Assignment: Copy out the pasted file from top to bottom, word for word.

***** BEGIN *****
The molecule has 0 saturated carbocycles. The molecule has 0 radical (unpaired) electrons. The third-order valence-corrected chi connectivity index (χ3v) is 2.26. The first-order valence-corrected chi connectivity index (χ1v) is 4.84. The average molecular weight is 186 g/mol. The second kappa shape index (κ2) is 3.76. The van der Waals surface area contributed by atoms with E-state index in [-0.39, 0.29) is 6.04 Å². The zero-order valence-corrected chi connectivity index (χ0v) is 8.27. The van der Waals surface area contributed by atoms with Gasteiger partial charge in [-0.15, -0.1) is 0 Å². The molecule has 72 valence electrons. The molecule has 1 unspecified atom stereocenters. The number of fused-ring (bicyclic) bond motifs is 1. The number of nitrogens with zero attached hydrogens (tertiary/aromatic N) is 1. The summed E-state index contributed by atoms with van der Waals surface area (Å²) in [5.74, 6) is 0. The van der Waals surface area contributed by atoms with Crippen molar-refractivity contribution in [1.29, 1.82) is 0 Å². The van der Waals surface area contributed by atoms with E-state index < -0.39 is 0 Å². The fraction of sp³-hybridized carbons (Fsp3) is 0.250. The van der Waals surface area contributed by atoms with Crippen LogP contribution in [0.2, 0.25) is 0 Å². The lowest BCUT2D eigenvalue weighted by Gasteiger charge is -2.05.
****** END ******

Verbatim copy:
The molecule has 0 saturated carbocycles. The molecule has 0 radical (unpaired) electrons. The third-order valence-corrected chi connectivity index (χ3v) is 2.26. The first-order valence-corrected chi connectivity index (χ1v) is 4.84. The average molecular weight is 186 g/mol. The second kappa shape index (κ2) is 3.76. The van der Waals surface area contributed by atoms with E-state index in [-0.39, 0.29) is 6.04 Å². The zero-order valence-corrected chi connectivity index (χ0v) is 8.27. The van der Waals surface area contributed by atoms with Gasteiger partial charge in [-0.15, -0.1) is 0 Å². The molecule has 72 valence electrons. The molecule has 1 unspecified atom stereocenters. The number of fused-ring (bicyclic) bond motifs is 1. The number of nitrogens with zero attached hydrogens (tertiary/aromatic N) is 1. The summed E-state index contributed by atoms with van der Waals surface area (Å²) in [5.74, 6) is 0. The van der Waals surface area contributed by atoms with Crippen molar-refractivity contribution in [1.29, 1.82) is 0 Å². The van der Waals surface area contributed by atoms with E-state index < -0.39 is 0 Å². The fraction of sp³-hybridized carbons (Fsp3) is 0.250. The van der Waals surface area contributed by atoms with Crippen LogP contribution in [0.2, 0.25) is 0 Å². The lowest BCUT2D eigenvalue weighted by Gasteiger charge is -2.05.